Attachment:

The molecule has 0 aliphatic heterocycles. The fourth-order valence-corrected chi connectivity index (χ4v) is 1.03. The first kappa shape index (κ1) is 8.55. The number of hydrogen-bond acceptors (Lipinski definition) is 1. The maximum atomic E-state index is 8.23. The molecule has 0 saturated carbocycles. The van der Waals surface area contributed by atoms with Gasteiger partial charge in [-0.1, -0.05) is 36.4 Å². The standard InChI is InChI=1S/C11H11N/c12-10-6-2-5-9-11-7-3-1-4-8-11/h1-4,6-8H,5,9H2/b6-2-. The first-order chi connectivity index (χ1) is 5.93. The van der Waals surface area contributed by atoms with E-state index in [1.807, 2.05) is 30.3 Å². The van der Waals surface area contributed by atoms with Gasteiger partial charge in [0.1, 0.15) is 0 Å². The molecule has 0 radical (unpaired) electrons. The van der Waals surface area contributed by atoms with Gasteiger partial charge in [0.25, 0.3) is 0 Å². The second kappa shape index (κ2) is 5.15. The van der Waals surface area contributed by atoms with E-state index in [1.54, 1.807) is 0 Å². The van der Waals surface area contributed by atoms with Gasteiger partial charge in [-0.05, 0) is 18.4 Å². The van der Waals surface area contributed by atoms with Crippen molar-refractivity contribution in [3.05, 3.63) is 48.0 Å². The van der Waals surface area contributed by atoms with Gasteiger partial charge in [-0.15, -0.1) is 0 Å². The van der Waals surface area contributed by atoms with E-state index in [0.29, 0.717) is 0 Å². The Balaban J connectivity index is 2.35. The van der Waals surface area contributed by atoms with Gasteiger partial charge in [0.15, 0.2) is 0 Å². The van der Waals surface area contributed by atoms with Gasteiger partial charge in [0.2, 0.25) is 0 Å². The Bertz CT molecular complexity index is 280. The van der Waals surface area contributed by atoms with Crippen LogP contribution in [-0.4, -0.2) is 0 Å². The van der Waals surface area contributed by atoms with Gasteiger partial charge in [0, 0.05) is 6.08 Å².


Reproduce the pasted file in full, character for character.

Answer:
The molecule has 0 aliphatic heterocycles. The fourth-order valence-corrected chi connectivity index (χ4v) is 1.03. The first kappa shape index (κ1) is 8.55. The number of hydrogen-bond acceptors (Lipinski definition) is 1. The maximum atomic E-state index is 8.23. The molecule has 0 saturated carbocycles. The van der Waals surface area contributed by atoms with Gasteiger partial charge in [-0.1, -0.05) is 36.4 Å². The standard InChI is InChI=1S/C11H11N/c12-10-6-2-5-9-11-7-3-1-4-8-11/h1-4,6-8H,5,9H2/b6-2-. The first-order chi connectivity index (χ1) is 5.93. The van der Waals surface area contributed by atoms with E-state index in [1.807, 2.05) is 30.3 Å². The van der Waals surface area contributed by atoms with Gasteiger partial charge in [0.1, 0.15) is 0 Å². The molecule has 0 radical (unpaired) electrons. The van der Waals surface area contributed by atoms with Gasteiger partial charge in [0.25, 0.3) is 0 Å². The second kappa shape index (κ2) is 5.15. The van der Waals surface area contributed by atoms with E-state index in [1.54, 1.807) is 0 Å². The van der Waals surface area contributed by atoms with Gasteiger partial charge in [-0.05, 0) is 18.4 Å². The van der Waals surface area contributed by atoms with Crippen molar-refractivity contribution in [3.05, 3.63) is 48.0 Å². The van der Waals surface area contributed by atoms with Gasteiger partial charge in [-0.15, -0.1) is 0 Å². The van der Waals surface area contributed by atoms with E-state index in [0.29, 0.717) is 0 Å². The Balaban J connectivity index is 2.35. The van der Waals surface area contributed by atoms with Gasteiger partial charge in [0.15, 0.2) is 0 Å². The van der Waals surface area contributed by atoms with Gasteiger partial charge in [0.2, 0.25) is 0 Å². The Bertz CT molecular complexity index is 280. The van der Waals surface area contributed by atoms with Crippen LogP contribution in [-0.4, -0.2) is 0 Å². The van der Waals surface area contributed by atoms with Gasteiger partial charge in [0, 0.05) is 6.08 Å².